Political tensions rose over the weekend, as Iran admitted it lied and “mistakenly” shot down a Ukrainian passenger jet… yet, futures were trading higher early this morning. Talk about a wacky market.
Since when did political tensions not matter, especially when we’re looking at a potential war. Not only that, but it seems as if traders have been too complacent… and that’s when things could take a turn for the worse.
This week, we’ve got a slew of catalysts:
In this market environment, I don’t think it makes sense to go out on a limb — whether you’re bullish or bearish. Instead, I think it’s a good idea to remain patient and look for signals that tell us where the market could be headed.
I don’t know about you… but I don’t want to be long any stocks related to the overall market because I don’t want to wake up with knots in my stomach and staring at a gap down. Instead, I’m going to stick with what’s working for me — small-cap momentum stocks.
For the most part, we’re seeing proof that small-cap momentum patterns are working…
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So why does trading small-cap stocks work so darn well in this environment, and any market environment for that matter?
On any given day, small-cap momentum stocks dominate the leader board. Just take a look at Friday’s action for some small caps…
The reason I love to trade these stocks is that they move… and if you have the right patterns, you can spot some massive winners. Not only that, but these stocks don’t care what the overall market does.
Think about it like this… small-cap stocks have market capitalizations between $300M and $2B. It’s very unlikely a market headline will affect them. Quite simply, they move to the beat of their own drum.
So when the direction of the overall market isn’t clear, I love to pounce on these momentum stocks. You see, over the years, I’ve figured out that my patterns work extremely well.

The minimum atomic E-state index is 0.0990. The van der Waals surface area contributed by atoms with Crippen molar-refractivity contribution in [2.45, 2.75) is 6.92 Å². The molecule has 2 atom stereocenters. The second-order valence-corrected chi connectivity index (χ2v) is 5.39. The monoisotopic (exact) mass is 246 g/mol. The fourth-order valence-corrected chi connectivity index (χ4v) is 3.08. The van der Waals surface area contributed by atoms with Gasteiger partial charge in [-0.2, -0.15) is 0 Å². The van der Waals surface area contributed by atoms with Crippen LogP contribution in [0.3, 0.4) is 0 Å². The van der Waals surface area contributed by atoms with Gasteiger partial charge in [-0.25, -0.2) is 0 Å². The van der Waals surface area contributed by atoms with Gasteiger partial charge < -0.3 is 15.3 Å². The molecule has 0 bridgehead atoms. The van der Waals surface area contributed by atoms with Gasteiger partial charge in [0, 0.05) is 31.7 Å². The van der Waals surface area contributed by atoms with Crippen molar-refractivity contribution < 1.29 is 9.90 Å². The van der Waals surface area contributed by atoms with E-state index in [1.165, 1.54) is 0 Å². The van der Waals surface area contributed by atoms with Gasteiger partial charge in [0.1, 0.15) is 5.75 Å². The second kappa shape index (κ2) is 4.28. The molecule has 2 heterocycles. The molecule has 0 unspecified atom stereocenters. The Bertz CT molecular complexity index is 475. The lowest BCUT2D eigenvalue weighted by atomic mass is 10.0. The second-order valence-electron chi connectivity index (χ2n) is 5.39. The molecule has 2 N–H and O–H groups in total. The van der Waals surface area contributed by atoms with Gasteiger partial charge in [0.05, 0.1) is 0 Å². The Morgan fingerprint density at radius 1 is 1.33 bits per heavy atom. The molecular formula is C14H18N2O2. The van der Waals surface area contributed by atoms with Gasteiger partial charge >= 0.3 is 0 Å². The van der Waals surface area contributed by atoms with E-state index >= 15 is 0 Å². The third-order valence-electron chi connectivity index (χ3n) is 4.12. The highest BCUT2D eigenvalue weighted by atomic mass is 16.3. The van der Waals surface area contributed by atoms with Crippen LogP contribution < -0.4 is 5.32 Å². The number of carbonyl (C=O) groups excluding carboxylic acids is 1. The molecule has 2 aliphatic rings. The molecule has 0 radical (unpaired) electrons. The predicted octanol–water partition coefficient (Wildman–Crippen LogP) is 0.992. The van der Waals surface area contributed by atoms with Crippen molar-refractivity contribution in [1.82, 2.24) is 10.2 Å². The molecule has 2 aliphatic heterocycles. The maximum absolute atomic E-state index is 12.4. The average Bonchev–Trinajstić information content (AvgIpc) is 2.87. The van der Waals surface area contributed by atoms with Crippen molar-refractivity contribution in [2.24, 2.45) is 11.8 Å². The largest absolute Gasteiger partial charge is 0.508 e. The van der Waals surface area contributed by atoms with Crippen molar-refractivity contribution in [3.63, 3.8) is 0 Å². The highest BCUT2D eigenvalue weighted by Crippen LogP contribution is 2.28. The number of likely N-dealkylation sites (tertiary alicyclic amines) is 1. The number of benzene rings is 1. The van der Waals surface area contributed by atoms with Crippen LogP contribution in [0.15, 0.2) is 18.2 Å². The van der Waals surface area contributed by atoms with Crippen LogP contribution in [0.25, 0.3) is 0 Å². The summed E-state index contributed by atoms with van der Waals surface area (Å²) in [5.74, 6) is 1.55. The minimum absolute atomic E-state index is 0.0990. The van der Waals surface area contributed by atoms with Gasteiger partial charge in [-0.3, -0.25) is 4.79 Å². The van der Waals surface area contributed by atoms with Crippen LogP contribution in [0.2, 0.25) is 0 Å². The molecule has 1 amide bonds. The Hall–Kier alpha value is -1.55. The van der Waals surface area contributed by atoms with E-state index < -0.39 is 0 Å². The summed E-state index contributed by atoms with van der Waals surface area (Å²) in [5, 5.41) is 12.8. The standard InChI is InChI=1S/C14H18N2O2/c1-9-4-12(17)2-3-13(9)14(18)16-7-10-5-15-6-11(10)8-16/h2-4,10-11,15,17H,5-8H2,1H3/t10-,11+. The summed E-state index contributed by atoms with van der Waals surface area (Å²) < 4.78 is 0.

I think the best way for you to understand how to trade in a foggy market is to go over a real-money case study… and I’ll show you one of my favorite setups — the fish hook pattern.
I alerted my clients about a potential January effect play in Overstock.com Inc (OSTK).
Of course, I let my Jason Bond Picks clients know I was keeping an eye on this stock. It was one of my favorite stocks, and it played into the January effect thesis.
Stocks I’m looking to buy soon for January effect are OSTK and I, hopefully in the middle $6’s on both. No rush for new positions since the market is likely to see some selling early this week. Swing trades with hold times ranging from a few days to a few weeks is what you should expect here.
If you look at the daily chart in OSTK… the stock got smoked from September all the way until late December. When a small-cap stock gets destroyed like that… it’s when I love to look for my fish hook pattern.
So we had a few things going for the stock… the January effect thesis… and it found some support and started to catch a bounce.
Here’s what I look for with my fish hook pattern.
The stock experiences a massive drop
The stock finds support and holds, it’s what I call an area of value.
The stock to catch a small bounce.
Take a look at the chart in OSTK above and be mindful of the fish hook pattern conditions. That looks like a textbook setup to me.
However, I was a little late to the party… I got in OSTK after it caught a massive bounce last week.
Of course, I was chasing a little because I was stubborn the other day… but I’m not mad about it. In fact, the move higher was actually confirmation OSTK could run higher.
Sure, I didn’t get the price I wanted… but I didn’t miss out on the trade. Since I did chase, I wasn’t looking for a massive winner, just 5-10%. However, at the time, I figured OSTK had massive upside potential, and it could’ve been good for a 20%+ winner.
Here’s a look at what happened with OSTK.
Not too long after, OSTK started to ramp higher… and one day, it hit a high of $8.83… and I sold into the momentum.
Just by focusing on small-cap stocks, I locked in about 10% overnight, a $9,000 profit overnight!
Of course, I took some profits off the table and tried to juice a little more out of the trade. But I wasn’t going to just leave it on without protecting my profits.
So for the rest of my position, I actually put a stop-market order.